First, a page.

I was back on top of Cloghernagh after having passed over the same summit earlier in the morning on the way to Lugnaquilla, taking in Corrigasleggaun too on the way back. By the time I’d reached Cloghernagh in the morning, the cloud had closed in and I’d lost the views. Now, on the walk back out, the cloud had lifted and I could see the surrounding mountains, even if it was still murky and gloomy.
Back at the summit cairn on Cloghernagh for the second time that day.
My three summits were all done, and it would be all downhill now, first down the steep slope above Art’s Lough, then a short flat stretch leading to the faint track through a neck of forestry. After emerging from that, I would be on the more substantial zigzag track down the lower slopes through the forest to Glenmalure.
Walking down from the broad top of Cloghernagh.
These views had been hidden on the way up. Now I could see the curious flat area near Tomaneena, which is an artificial lake and power station – the one area catching the sun in the photo.
Normally in the mountains it is up to yourself to avoid potential leg-breaking pitfalls like this. Here, possibly because I was inside the confines of the Wicklow Mountains National Park, the vegatation had been cut back to reveal it, and a stake was driven in to make it more visible.
Beginning the drop down to the area around Art’s Lough. This would be the steepest park of the descent.
The forest below, that I would also be passing through on the way to Glenmalure.
I managed to lose the faint track at some point, leading to some awkward ground, with scattered rocks, often covered in high heather. Luckily, I picked the track up again soon after, leading to easier going.
Back on the track – there is a faint trail on the left.
Soon, I had negotiated the steeper slope, and was back down close to Art’s Lough. Conditions were much gloomier now than they had been in the early morning light on the way up, so I haven’t included any photos overlooking the lough. Part 1 contains some images from here taken in the better, earlier light.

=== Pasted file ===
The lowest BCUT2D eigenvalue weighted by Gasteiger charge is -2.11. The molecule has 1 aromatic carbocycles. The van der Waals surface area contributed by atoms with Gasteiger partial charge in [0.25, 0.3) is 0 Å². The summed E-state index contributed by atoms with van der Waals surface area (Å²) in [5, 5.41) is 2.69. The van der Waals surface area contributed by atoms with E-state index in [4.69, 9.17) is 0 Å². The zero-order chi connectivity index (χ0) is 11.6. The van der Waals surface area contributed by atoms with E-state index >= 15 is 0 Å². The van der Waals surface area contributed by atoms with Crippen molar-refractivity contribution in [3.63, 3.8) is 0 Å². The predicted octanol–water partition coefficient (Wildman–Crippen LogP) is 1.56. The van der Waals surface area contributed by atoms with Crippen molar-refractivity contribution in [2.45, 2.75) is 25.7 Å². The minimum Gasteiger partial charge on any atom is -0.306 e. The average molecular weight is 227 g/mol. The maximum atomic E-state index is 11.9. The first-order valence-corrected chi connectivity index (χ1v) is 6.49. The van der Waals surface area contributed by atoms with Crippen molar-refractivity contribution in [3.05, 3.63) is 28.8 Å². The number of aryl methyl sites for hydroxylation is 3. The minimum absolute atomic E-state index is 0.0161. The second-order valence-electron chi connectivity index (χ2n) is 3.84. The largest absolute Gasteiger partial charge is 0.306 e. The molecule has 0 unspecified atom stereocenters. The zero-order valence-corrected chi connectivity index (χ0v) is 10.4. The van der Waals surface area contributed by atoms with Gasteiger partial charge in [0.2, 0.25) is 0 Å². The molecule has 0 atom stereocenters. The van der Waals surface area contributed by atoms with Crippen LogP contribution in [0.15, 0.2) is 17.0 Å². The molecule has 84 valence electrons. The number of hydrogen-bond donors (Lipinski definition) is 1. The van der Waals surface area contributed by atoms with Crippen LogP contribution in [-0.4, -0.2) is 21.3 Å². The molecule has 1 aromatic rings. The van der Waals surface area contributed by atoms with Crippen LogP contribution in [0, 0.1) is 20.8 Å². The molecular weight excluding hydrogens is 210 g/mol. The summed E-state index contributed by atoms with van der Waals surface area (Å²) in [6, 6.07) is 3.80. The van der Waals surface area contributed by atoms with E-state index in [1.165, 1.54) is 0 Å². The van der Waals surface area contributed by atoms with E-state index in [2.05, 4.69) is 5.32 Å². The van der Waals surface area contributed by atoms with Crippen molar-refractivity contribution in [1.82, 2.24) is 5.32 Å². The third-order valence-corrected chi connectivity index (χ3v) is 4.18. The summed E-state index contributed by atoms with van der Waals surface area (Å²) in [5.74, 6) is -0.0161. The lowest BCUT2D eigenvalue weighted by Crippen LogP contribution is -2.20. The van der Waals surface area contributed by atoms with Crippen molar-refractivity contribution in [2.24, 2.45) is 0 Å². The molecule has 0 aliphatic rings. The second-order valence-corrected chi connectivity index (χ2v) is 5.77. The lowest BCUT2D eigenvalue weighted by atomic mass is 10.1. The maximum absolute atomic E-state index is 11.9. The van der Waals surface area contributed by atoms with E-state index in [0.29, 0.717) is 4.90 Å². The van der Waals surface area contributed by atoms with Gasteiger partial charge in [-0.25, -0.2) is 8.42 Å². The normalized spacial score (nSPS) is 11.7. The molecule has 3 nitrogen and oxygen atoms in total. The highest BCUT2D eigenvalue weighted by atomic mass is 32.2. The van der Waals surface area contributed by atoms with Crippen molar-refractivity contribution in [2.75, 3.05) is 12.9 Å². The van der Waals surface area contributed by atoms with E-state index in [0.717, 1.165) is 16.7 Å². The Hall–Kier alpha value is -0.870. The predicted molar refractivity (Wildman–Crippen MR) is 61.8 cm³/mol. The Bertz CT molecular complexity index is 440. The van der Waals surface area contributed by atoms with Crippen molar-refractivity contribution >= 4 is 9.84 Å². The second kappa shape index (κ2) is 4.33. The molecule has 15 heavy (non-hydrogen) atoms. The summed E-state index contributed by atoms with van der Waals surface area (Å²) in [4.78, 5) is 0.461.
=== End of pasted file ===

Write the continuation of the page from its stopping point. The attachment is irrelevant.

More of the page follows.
Back at the forest – shortly after this point, I would cut through it briefly on an almost invisible trail, leading to the larger track that zigzags down through it to Glenmalure.
Time to make my way through the trees – there is actually a faint track there, although it is difficult to spot, even there in person on the ground, and I was glad of the GPS to keep me right.
Pushing down through the trees to the zigzag, I was often brushing under and against encroaching branches and deep heather. Conscious of the fact that this was an area populated by deer, when I emerged on to the wider track, I gave myself a bit of an inspection for ticks. Sure enough, I found two on my sleeve! None attached to me yet fortunately.
I was on the home straight now – the zigzag track down the forested hillside to Glenmalure, and the sunshine was starting to come back too.
One of many little streams and waterfalls running down the steep slopes beside the track.
The zigzag is a substantial path, making for easy walking now.
The surrounding forest.
Almost back at the bottom of the glen.
Crossing the Avonbeg River, which was beside the road, a few metres from where I was parked at the Ballinafunshoge Forest Recreation Area.
And that was my third of the four provincial tops completed. Now for the long drive back to Tyrone. I made one more quick stop shortly after leaving, when the sculpture of the blackbird in nearby Rathdrum caught my eye as I passed. After that it was non-stop to home.
The blackbird in Rathdrum.